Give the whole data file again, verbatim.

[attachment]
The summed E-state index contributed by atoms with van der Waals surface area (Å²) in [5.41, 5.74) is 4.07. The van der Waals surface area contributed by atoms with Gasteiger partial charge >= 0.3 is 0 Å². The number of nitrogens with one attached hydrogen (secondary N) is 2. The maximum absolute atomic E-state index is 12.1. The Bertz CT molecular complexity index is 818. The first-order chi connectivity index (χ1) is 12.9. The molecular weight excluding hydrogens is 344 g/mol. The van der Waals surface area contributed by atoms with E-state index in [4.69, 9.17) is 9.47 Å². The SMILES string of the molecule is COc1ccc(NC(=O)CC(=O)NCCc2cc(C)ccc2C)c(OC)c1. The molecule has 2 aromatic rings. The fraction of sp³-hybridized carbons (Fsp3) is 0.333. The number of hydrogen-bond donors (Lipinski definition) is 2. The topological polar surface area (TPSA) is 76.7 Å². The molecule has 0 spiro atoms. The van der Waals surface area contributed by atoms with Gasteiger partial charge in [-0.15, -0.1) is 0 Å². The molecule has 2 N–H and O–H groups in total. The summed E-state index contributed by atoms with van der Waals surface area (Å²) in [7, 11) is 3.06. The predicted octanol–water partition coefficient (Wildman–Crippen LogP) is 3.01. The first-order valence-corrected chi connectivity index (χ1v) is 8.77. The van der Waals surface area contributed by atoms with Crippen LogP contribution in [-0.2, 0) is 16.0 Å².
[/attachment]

The summed E-state index contributed by atoms with van der Waals surface area (Å²) in [5.41, 5.74) is 4.07. The van der Waals surface area contributed by atoms with Gasteiger partial charge >= 0.3 is 0 Å². The number of nitrogens with one attached hydrogen (secondary N) is 2. The maximum absolute atomic E-state index is 12.1. The Bertz CT molecular complexity index is 818. The first-order chi connectivity index (χ1) is 12.9. The molecular weight excluding hydrogens is 344 g/mol. The van der Waals surface area contributed by atoms with E-state index in [4.69, 9.17) is 9.47 Å². The SMILES string of the molecule is COc1ccc(NC(=O)CC(=O)NCCc2cc(C)ccc2C)c(OC)c1. The molecule has 2 aromatic rings. The fraction of sp³-hybridized carbons (Fsp3) is 0.333. The number of hydrogen-bond donors (Lipinski definition) is 2. The topological polar surface area (TPSA) is 76.7 Å². The molecule has 0 spiro atoms. The van der Waals surface area contributed by atoms with Gasteiger partial charge in [-0.15, -0.1) is 0 Å². The molecule has 2 N–H and O–H groups in total. The summed E-state index contributed by atoms with van der Waals surface area (Å²) in [7, 11) is 3.06. The predicted octanol–water partition coefficient (Wildman–Crippen LogP) is 3.01. The first-order valence-corrected chi connectivity index (χ1v) is 8.77. The van der Waals surface area contributed by atoms with Crippen LogP contribution in [-0.2, 0) is 16.0 Å².